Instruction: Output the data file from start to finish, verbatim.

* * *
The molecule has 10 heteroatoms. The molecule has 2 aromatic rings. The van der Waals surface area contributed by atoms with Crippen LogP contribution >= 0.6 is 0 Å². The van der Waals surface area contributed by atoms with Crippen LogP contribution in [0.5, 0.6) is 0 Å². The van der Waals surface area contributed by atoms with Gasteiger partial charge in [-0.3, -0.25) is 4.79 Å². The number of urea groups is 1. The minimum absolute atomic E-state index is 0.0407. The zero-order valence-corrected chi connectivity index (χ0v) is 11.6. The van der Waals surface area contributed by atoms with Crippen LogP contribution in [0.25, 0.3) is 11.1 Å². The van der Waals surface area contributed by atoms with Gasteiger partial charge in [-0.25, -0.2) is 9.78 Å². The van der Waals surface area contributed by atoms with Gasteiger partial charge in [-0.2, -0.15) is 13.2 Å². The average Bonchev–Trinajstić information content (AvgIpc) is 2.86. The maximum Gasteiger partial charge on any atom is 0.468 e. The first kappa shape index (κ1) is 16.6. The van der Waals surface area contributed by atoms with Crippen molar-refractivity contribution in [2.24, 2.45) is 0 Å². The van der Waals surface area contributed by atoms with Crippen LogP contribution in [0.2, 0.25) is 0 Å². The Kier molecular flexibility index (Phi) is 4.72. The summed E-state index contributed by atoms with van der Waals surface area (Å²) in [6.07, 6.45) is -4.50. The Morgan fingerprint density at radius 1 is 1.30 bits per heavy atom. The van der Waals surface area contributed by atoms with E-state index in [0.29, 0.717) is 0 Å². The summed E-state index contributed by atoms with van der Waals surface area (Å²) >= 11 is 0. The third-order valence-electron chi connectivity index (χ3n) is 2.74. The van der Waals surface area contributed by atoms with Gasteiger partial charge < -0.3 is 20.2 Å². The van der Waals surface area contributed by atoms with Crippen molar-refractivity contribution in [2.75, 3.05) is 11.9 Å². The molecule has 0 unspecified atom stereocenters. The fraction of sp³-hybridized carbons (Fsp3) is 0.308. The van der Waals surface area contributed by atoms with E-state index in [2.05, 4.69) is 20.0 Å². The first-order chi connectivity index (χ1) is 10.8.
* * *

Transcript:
The molecule has 10 heteroatoms. The molecule has 2 aromatic rings. The van der Waals surface area contributed by atoms with Crippen LogP contribution >= 0.6 is 0 Å². The van der Waals surface area contributed by atoms with Crippen LogP contribution in [0.5, 0.6) is 0 Å². The van der Waals surface area contributed by atoms with Gasteiger partial charge in [-0.3, -0.25) is 4.79 Å². The number of urea groups is 1. The minimum absolute atomic E-state index is 0.0407. The zero-order valence-corrected chi connectivity index (χ0v) is 11.6. The van der Waals surface area contributed by atoms with Crippen LogP contribution in [0.25, 0.3) is 11.1 Å². The van der Waals surface area contributed by atoms with Gasteiger partial charge in [-0.25, -0.2) is 9.78 Å². The van der Waals surface area contributed by atoms with Gasteiger partial charge in [-0.2, -0.15) is 13.2 Å². The average Bonchev–Trinajstić information content (AvgIpc) is 2.86. The maximum Gasteiger partial charge on any atom is 0.468 e. The first kappa shape index (κ1) is 16.6. The van der Waals surface area contributed by atoms with Crippen molar-refractivity contribution in [2.24, 2.45) is 0 Å². The van der Waals surface area contributed by atoms with Crippen LogP contribution in [0.2, 0.25) is 0 Å². The Kier molecular flexibility index (Phi) is 4.72. The summed E-state index contributed by atoms with van der Waals surface area (Å²) in [6.07, 6.45) is -4.50. The Morgan fingerprint density at radius 1 is 1.30 bits per heavy atom. The van der Waals surface area contributed by atoms with E-state index in [0.29, 0.717) is 0 Å². The summed E-state index contributed by atoms with van der Waals surface area (Å²) >= 11 is 0. The third-order valence-electron chi connectivity index (χ3n) is 2.74. The van der Waals surface area contributed by atoms with Gasteiger partial charge < -0.3 is 20.2 Å². The van der Waals surface area contributed by atoms with Crippen molar-refractivity contribution in [2.75, 3.05) is 11.9 Å². The molecule has 0 unspecified atom stereocenters. The fraction of sp³-hybridized carbons (Fsp3) is 0.308. The van der Waals surface area contributed by atoms with E-state index in [2.05, 4.69) is 20.0 Å². The first-order chi connectivity index (χ1) is 10.8.